Published On: Tue, Jun 27th, 2006

Diversity, Identity and Multiculturalism

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In a speech at the Royal Commonwealth Society, on 26 June, FCO Minister, Lord Triesman spoke of the challenges facing the Commonwealth: ‘As we look to the challenges of the 21st Century, we must remember the lessons of the past. In a globalised world the Commonwealth cannot go it alone.’ The Minister went on to say: ‘The people and governments of the Commonwealth must help address the big issues facing the world. The Commonwealth does have a comparative advantage in many niche areas, including Diversity, Identity and Multiculturalism. It must exploit these at all levels.’

Following is the full text of speech:
Your Excellencies, Ladies and Gentlemen, it is a great pleasure to open this International Meeting of the Royal Commonwealth Society. This year is a particularly special year for two reasons:

The first because later this week HM The Queen, Head of the Commonwealth and RCS Patron will formally open the Society’s magnificent new premises here.

And the second is because you have chosen as the theme of this year’s meeting ‘Diversity, Identity and Multiculturalism’. This theme is central to our different societies and to the Commonwealth itself, with it’s unique diverse cultural heritage – as we see here today with Presidents, officers and representatives of at least 35 branches or societies from around 22 Commonwealth countries and territories. Some of these branches have long and distinguished history – I know that the Montreal branch recently celebrated its 75th anniversary. Others including Ghana, Brunei, Cameroon, Uganda, Nigeria and Pakistan have only recently been born, or given a new lease of life, strengthening and diversifying the Society further.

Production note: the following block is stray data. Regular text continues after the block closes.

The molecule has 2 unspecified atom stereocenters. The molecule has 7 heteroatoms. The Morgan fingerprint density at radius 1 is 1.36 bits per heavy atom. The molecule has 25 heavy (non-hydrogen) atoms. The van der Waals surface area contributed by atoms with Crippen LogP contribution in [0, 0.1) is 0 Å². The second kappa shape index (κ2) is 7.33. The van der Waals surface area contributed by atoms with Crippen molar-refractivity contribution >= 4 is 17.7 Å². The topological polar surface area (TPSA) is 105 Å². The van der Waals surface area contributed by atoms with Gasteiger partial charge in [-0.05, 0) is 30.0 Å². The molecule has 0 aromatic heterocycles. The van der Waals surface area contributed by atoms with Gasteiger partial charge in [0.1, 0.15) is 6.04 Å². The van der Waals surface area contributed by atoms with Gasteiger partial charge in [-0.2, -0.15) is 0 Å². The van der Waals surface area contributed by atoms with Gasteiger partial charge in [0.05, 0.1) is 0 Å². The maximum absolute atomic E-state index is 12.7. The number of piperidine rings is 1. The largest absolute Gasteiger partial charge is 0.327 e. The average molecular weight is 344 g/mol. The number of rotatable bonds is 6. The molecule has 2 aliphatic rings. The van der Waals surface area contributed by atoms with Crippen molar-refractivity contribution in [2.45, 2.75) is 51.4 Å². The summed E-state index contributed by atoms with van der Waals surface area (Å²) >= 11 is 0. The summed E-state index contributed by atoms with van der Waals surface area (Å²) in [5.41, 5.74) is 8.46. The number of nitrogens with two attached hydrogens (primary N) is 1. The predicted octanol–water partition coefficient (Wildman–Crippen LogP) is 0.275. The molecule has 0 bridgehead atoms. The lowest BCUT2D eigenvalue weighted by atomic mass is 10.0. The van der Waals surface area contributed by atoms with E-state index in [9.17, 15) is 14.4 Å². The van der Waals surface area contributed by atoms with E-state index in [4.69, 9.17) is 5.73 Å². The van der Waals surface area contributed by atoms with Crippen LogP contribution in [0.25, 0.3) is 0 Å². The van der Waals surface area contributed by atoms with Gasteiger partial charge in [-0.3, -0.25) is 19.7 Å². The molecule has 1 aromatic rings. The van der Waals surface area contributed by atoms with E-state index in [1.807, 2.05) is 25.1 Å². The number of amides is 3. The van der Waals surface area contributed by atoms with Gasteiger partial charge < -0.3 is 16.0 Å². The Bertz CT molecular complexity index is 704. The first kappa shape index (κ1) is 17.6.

Diversity and Youth

Those of you who’ve heard me speak before know I’m fond of saying that, if the Commonwealth did not already exist, it could not be invented. The spectrum of nations involved, ranging from some of the wealthiest on the planet to some of the least well off, from some of the largest – both geographically and in terms of population – to some of the smallest, really is a unique blend.

And through a common language and through shared values the Commonwealth are also able to explore a diverse range of issues from politics to culture, from development to sport.

In recent years increased trade, investment and migration have further enhanced already strong links between Commonwealth nations. Having travelled widely within member countries I really do believe that the people of the Commonwealth care a great deal about each other – mainly as friends but sometimes as rivals: as they were this year in Melbourne during the Commonwealth Games, when the reputation of the ‘friendly games’ reached a new level. And while I’m talking about sport may I wish those Commonwealth nations still in the World Cup the very best of luck – especially England – and commiserate with those soon to depart for home. And particular congratulations to Australia and Ghana who, for the first time ever, have reached the last sixteen.